The pharmacokinetics of alprostadil have not been formally examined in patients with renal or hepatic insufficiency.

Pulmonary Disease

The pulmonary extraction of alprostadil following intravascular administration was reduced by 15% (66 ± 3.2% vs 78 ± 2.4%) in patients with ARDS compared with a control group of patients with normal respiratory function who were undergoing cardiopulmonary bypass surgery. Pulmonary clearance was found to vary as a function of cardiac output and pulmonary intrinsic clearance in a group of 14 patients with ARDS or at risk of developing ARDS following trauma or sepsis. In this study, the extraction efficiency of alprostadil ranged from subnormal (11%) to normal (90%), with an overall mean of 67%.

Drug-Drug Interactions

The potential for pharmacokinetic drug-drug interactions between alprostadil and other agents has not been formally studied.

What are some things I need to know or do while I take Alprostadil Injection?

  • Tell all of your health care providers that you take this medicine. This includes your doctors, nurses, pharmacists, and dentists.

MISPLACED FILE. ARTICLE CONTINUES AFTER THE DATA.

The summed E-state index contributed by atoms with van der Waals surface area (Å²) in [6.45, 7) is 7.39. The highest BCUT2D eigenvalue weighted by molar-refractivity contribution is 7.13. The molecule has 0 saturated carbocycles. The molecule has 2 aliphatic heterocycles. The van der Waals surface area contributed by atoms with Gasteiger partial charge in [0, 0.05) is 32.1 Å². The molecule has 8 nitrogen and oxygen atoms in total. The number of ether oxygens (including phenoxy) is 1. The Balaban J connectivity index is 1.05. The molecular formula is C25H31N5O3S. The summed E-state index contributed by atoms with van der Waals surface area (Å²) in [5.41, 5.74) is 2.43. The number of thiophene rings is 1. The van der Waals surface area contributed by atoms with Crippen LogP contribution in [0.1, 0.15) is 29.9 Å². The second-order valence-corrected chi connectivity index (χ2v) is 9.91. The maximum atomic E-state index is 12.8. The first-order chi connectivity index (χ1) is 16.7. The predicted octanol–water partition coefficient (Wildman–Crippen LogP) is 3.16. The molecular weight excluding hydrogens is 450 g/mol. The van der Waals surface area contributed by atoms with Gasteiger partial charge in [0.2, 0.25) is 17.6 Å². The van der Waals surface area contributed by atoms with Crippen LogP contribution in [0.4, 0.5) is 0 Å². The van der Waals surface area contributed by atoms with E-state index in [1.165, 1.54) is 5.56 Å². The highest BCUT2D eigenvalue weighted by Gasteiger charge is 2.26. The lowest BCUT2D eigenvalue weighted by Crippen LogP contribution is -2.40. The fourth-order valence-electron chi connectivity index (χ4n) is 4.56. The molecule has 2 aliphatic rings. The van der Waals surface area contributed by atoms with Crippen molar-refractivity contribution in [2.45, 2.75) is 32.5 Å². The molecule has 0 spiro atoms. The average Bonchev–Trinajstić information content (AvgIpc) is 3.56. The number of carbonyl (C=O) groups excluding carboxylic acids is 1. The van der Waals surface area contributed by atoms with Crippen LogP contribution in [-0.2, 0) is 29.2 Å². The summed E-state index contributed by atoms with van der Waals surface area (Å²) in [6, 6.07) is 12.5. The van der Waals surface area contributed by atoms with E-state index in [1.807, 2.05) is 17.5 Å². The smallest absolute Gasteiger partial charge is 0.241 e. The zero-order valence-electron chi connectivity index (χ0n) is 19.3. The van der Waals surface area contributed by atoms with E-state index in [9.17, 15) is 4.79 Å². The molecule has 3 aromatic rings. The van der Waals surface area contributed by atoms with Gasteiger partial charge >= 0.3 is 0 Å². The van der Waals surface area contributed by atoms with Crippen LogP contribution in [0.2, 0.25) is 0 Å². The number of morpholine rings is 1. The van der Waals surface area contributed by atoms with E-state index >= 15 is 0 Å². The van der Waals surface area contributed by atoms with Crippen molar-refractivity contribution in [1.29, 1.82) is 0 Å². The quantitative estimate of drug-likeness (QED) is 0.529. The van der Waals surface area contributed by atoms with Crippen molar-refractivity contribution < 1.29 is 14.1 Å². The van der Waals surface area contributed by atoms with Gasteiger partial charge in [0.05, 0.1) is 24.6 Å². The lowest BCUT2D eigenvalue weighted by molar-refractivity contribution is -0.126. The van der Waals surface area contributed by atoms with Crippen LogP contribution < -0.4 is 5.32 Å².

• Avoid driving and doing other tasks or actions that call for you to be alert until you see how alprostadil injection affects you.
  • To lower the chance of feeling dizzy or passing out, rise slowly if you have been sitting or lying down. Be careful going up and down stairs.
  • Talk with your doctor before you drink alcohol.
  • This medicine does not stop the spread of diseases like HIV or hepatitis that are passed through blood or having sex. Do not have any kind of sex without using a latex or polyurethane condom. Do not share needles or other things like toothbrushes or razors. Talk with your doctor.